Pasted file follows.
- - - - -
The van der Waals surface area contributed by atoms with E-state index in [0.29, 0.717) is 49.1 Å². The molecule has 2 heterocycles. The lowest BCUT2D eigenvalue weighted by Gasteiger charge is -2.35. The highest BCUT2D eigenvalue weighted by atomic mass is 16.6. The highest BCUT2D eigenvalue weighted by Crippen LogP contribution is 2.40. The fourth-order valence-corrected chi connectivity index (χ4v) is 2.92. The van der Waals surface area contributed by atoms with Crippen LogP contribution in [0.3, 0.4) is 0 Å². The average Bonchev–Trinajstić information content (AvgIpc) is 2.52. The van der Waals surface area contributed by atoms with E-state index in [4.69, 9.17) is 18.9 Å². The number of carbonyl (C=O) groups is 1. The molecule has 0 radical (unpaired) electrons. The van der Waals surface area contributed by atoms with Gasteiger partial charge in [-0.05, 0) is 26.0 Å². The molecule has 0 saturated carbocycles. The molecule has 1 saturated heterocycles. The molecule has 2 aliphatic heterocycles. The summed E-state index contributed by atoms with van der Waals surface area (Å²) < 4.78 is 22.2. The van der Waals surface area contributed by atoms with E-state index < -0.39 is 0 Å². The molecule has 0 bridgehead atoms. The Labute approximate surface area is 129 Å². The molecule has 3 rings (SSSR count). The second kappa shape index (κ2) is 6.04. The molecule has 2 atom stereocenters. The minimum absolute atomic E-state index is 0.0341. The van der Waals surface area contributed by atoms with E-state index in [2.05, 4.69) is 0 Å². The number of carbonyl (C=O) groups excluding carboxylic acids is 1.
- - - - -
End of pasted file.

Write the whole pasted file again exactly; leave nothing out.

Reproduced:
The van der Waals surface area contributed by atoms with E-state index in [0.29, 0.717) is 49.1 Å². The molecule has 2 heterocycles. The lowest BCUT2D eigenvalue weighted by Gasteiger charge is -2.35. The highest BCUT2D eigenvalue weighted by atomic mass is 16.6. The highest BCUT2D eigenvalue weighted by Crippen LogP contribution is 2.40. The fourth-order valence-corrected chi connectivity index (χ4v) is 2.92. The van der Waals surface area contributed by atoms with Crippen LogP contribution in [0.3, 0.4) is 0 Å². The average Bonchev–Trinajstić information content (AvgIpc) is 2.52. The van der Waals surface area contributed by atoms with E-state index in [4.69, 9.17) is 18.9 Å². The number of carbonyl (C=O) groups is 1. The molecule has 0 radical (unpaired) electrons. The van der Waals surface area contributed by atoms with Gasteiger partial charge in [-0.05, 0) is 26.0 Å². The molecule has 0 saturated carbocycles. The molecule has 1 saturated heterocycles. The molecule has 2 aliphatic heterocycles. The summed E-state index contributed by atoms with van der Waals surface area (Å²) < 4.78 is 22.2. The van der Waals surface area contributed by atoms with E-state index < -0.39 is 0 Å². The molecule has 0 bridgehead atoms. The Labute approximate surface area is 129 Å². The molecule has 3 rings (SSSR count). The second kappa shape index (κ2) is 6.04. The molecule has 2 atom stereocenters. The minimum absolute atomic E-state index is 0.0341. The van der Waals surface area contributed by atoms with E-state index in [2.05, 4.69) is 0 Å². The number of carbonyl (C=O) groups excluding carboxylic acids is 1.